Immigration has said it made 41,000 arrests in the first 100 days of Trump's presidency. That is 38 percent more than in the same period last year. In New York, 156 "non-criminal" immigrants and 531 undocumented migrants with previous convictions were arrested. All requests from Deutsche Welle to conduct an interview with the spokesman for the immigration authorities were rejected. An anonymous employee told a journalist for The New Yorker, "Some of the guys do what they want and they go looking for who they want."
"It is time to fight"
A few weeks ago, says Judith Paez, she got a call from a man in Newark, New Jersey. He told about his nephew who was picked up and arrested by an immigration officer on his way to work. He would have heard that Paez was working with the New Sanctuary Coalition (NSC) to help people threatened with deportation and wondered if there was anything she could do. "It's time to fight," she told him.
Migrant Frank Barker: He has been fighting against deportation for seven years.
The organization NSC defends undocumented people. She always organizes hearings and trials into as large a group as possible in order to demonstrate a strong bond with the community. "You are accompanied by rabbis, ministers, priests and other parishioners, because all of this is nerve-wracking," says NSC spokesman Frank Barker. "You never know if this might be your last day in the United States."
Barker is at risk of deportation himself following a drug abuse conviction. A conviction from "a dark time" when he was still using crack. He has lived in New York since 1975, with his parents and two siblings. For seven years he has been fighting against his final deportation in St. Kitts and Nevis. A tiny island nation in the Caribbean that he last visited when he was six months old.
Unsafe times for immigrants
The dispute between Trump's Justice Department and the sanctuary cities reached a new level in April. The Ministry quickly changed the eligibility criteria for the Edward Byrne Memorial Scholarship, which is awarded for the advanced training of police officers. In the future, officials are to be excluded from implementing the arrest warrants issued by the immigration authorities or who do not allow their representatives to enter prisons. The New York police are threatened with a loss of four million dollars in grants annually.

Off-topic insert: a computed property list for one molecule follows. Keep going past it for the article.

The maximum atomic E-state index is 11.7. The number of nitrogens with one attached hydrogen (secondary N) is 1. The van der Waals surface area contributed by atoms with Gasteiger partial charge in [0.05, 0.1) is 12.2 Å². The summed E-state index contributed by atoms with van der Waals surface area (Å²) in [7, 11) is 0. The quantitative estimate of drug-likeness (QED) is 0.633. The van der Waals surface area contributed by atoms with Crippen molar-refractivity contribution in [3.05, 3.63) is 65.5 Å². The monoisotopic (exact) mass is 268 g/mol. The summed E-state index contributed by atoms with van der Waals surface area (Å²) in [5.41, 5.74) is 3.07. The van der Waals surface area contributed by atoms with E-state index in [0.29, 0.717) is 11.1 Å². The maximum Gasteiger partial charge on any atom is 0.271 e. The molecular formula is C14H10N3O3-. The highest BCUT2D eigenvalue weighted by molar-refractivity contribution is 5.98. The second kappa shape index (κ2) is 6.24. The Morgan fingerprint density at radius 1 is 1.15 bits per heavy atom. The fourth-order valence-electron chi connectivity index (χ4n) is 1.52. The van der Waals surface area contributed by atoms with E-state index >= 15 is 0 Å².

City hall spokeswoman Boeglin has no sympathy for this: "New York is the safest big city in America and it just makes no sense to withhold money for security for the largest terrorist attack target in the country. We are ready to fight for this money."
Trump's January decree has been challenged by many cities and condemned as unconstitutional by a federal court. In August, the City of Chicago sued the decision to withhold funds from the Byrne Fund. "Chicago will not allow its police officers to be used as political pawns in this debate," said Mayor Rahm Emanuel. "And Chicago will never give up its open city status."
These are uncertain times in the US for immigrants who have no papers, no matter where they live. "Trump changed everything," says activist Barker. "He wants every criminal foreigner, like me, to be removed from the country."
And illegal immigrants who have not committed criminal offenses should also be deported. Nevertheless, the Mexican Judith Paez declined the offer to give her another name in this article: "When the people who know me see that I was interviewed openly and that I was given my name, they will think that I've put myself in danger. But it's time we stopped being scared. "